In the course of an excited discussion on Jeremy Collier's “Short View of the Profaneness and Immorality of the English Stage," a critic remarked that the attack was unfair, inasmuch as the stage was a mender of morals. “True," said Haines; “but so is Collier a mender of morals, and two of a trade, you know, never


Haines was once cast by Charles Hart for the part of a Senator in Ben Jonson's “ Cataline,” Hart himself taking the title-role. Disgusted with the character, Haines deliberately marred Hart's best scene by taking a seat behind him, in a grotesque costume ; and, with pot and pipe in hand, grimacing at Cataline until the audience were convulsed with laughter. For this escapade he was rightly punished by dismissal.

Early in James II.'s reign, Haines, to secure the Court favour, announced to Lord Sunderland his conversion to Romanism, and explained that he had been led to it by a vision of the Virgin, who had said to him, “ Joe, arise ! ” For once he met his match. The Earl did not believe in his would be convert, and remarked that the Virgin, if she had appeared, “would have said “ Joseph,' if only out of respect for her husband !” Haines completed the farce by recanting his pretended conversion on the stage ! Holding a taper, and wearing the penitential white sheet, he recited some à propos couplets with an effectiveness of delivery which deceived his hearers into thinking they were witty.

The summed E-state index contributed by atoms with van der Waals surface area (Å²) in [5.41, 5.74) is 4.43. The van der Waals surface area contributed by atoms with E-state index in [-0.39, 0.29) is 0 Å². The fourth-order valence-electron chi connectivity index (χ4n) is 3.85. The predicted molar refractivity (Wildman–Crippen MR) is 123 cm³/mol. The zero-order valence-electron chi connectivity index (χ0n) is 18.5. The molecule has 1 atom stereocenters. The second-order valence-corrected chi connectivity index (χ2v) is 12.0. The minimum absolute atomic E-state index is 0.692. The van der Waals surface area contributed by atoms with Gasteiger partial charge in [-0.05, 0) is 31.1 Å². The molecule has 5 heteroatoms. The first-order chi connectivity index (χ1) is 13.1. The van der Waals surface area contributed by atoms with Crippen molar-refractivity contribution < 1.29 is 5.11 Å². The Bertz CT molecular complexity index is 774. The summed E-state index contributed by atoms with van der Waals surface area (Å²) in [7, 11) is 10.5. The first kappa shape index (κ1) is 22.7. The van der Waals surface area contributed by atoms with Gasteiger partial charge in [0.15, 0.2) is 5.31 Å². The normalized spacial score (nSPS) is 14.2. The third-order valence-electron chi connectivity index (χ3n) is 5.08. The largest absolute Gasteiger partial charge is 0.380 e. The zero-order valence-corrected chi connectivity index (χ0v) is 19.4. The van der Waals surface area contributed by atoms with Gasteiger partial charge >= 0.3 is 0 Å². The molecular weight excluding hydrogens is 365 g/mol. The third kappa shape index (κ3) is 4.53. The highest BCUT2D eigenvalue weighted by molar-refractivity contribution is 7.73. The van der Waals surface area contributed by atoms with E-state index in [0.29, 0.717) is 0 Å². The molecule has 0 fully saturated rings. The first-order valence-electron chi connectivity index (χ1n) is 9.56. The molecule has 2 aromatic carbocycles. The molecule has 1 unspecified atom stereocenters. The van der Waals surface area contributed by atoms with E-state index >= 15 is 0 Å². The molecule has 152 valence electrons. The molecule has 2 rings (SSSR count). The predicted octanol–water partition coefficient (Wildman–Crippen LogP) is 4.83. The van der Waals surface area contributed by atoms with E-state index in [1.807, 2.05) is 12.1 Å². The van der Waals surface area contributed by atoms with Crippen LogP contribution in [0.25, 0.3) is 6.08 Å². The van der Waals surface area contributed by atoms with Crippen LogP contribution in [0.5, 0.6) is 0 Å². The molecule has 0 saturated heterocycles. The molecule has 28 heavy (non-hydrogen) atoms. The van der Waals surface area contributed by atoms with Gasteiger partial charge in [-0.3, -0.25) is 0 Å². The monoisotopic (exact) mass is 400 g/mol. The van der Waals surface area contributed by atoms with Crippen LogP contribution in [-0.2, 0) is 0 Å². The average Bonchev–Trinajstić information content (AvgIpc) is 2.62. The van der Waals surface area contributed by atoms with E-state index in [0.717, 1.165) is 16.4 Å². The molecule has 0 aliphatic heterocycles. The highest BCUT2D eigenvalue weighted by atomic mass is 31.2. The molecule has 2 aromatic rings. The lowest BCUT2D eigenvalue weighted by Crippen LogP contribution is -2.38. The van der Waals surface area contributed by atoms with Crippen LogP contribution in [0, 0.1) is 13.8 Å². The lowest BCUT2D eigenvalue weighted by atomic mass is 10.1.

The date and place of Haines's birth are uncertain ; but he was educated at a school in St. Martin's-in-theFields, whence, at the cost of some gentlemen who had admired his precocious talents, he was sent to Queen's College, Oxford. There he became acquainted with Williamson, afterwards famous as Sir Joseph, the veteran diplomatist and Minister of State, who continued his friendship when they had both left college, and appointed him his Latin Secretary on his accession to cabinet office. Haines, however, could not keep a secret, and the revelations he made to his boon companions rendered his dismissal unavoidable. Sir Joseph sent him back to make use of his scholarship at Cambridge; but falling in with a company of strolling players at Stourbridge Fair, he was fascinated by the stir and variety of the theatrical life, and after a brief experience “ in the provinces," flashed forth upon Drury Lane stage to become the delight of the town.